World 750 CE

Between them, two enormous empires span the entire Eurasian landmass between the Atlantic and Pacific Oceans. They house the leading civilizations of the day.

Read on

Subscribe for more great content – and remove ads

Subscribe for more great content – and remove ads

4300BCE 3900BCE 3500BCE 3100BCE 2700BCE 2300BCE 1900BCE 1500BCE 1100BCE 700BCE 300BCE 100CE 500CE 900CE 1300CE 1700CE 2021CE

World history in the year 750 - the early medieval world

The rise of Islam

The outstanding development in world history at this time has been the rise of Islam. This has been the work of Arab armies, whose conquests have reshaped the map of the Middle East and beyond.

Every neighboring region has been affected by this development, to a greater or lesser extent. The Arabs have brought a vast territory under their control, with chunks of both Europe (in Spain and Portugal) and the Indian sub-continent (most of modern-day Pakistan) falling to them. West Africa is beginning to feel the impact of Islam as Muslim merchants bring their faith with them to the region, and Muslim armies have penetrated deep into Central Asia. Here they are encountering an expansionist Chinese empire. The clash between the two great powers of the period will result in the spread of a key technology in world history, when Chinese captives pass on the technology of paper-making to their Muslim captors.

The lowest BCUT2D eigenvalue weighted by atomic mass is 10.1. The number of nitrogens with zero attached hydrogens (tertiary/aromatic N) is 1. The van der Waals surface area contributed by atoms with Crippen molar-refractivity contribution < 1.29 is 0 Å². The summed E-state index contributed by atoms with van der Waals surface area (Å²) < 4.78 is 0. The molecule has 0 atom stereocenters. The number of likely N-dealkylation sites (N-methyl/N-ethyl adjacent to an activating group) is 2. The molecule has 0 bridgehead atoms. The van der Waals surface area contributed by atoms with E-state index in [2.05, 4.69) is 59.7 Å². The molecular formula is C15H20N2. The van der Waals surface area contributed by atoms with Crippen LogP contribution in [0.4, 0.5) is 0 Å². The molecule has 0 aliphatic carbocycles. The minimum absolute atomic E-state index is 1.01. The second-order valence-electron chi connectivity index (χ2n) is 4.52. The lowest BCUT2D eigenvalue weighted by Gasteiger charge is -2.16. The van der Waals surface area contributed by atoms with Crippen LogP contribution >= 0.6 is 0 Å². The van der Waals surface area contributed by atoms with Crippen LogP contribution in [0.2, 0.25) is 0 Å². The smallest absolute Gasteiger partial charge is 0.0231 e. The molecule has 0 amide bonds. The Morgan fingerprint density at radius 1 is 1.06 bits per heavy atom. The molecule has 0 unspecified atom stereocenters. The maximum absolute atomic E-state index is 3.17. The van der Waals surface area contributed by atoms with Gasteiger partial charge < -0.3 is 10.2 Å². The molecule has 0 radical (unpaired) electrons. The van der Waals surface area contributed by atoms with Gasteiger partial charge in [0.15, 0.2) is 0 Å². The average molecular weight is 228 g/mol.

East Asia

The other great empire of the period is that ruled by the Tang dynasty of China. Under the Tang, China has been reunified and reinvigorated. This is a period of great artistic and literary achievement, and China acts as a powerfully attractive exemplar of civilization for its neighbors. Japan especially is experiencing a great cultural flowering at this time.

Europe

In western Europe, a simpler, less literate society has replaced the sophisticated urban civilization of Rome. The Christian Church now dominates the religious and cultural life of the region.

The Americas

In the Western Hemisphere, the Mayan civilization of Central America continues to thrive, and in South America two new centers of power have arisen in the Andes, Tiwanaku and Huari.

North America has seen the rise of the Pueblo culture in its dry south west, and in the Amazon basin of South America, an increasingly complex network of chiefdoms is emerging.

The Asian Steppes

On the steppes of eastern Europe and central Asia, the struggles between competing Turkic groups caused some to move westward, where they have posed a threat to the more settled societies of central and southern Europe. The Avars and the Bulgars are the most notable of these hordes.

In the mid-6th century, much of the steppes of central Asia fell under the sway of a Turkish confederacy. This extended its power right across from China to Europe. It soon divided into Eastern and Western halves, and on the western steppes a Turkic people called the Khazars seized the leadership in the early 7th century. The Khazars have had to fight hard to stop Arab armies from pushing into the steppes. Perhaps because of this their rulers have recently converted to the Jewish faith.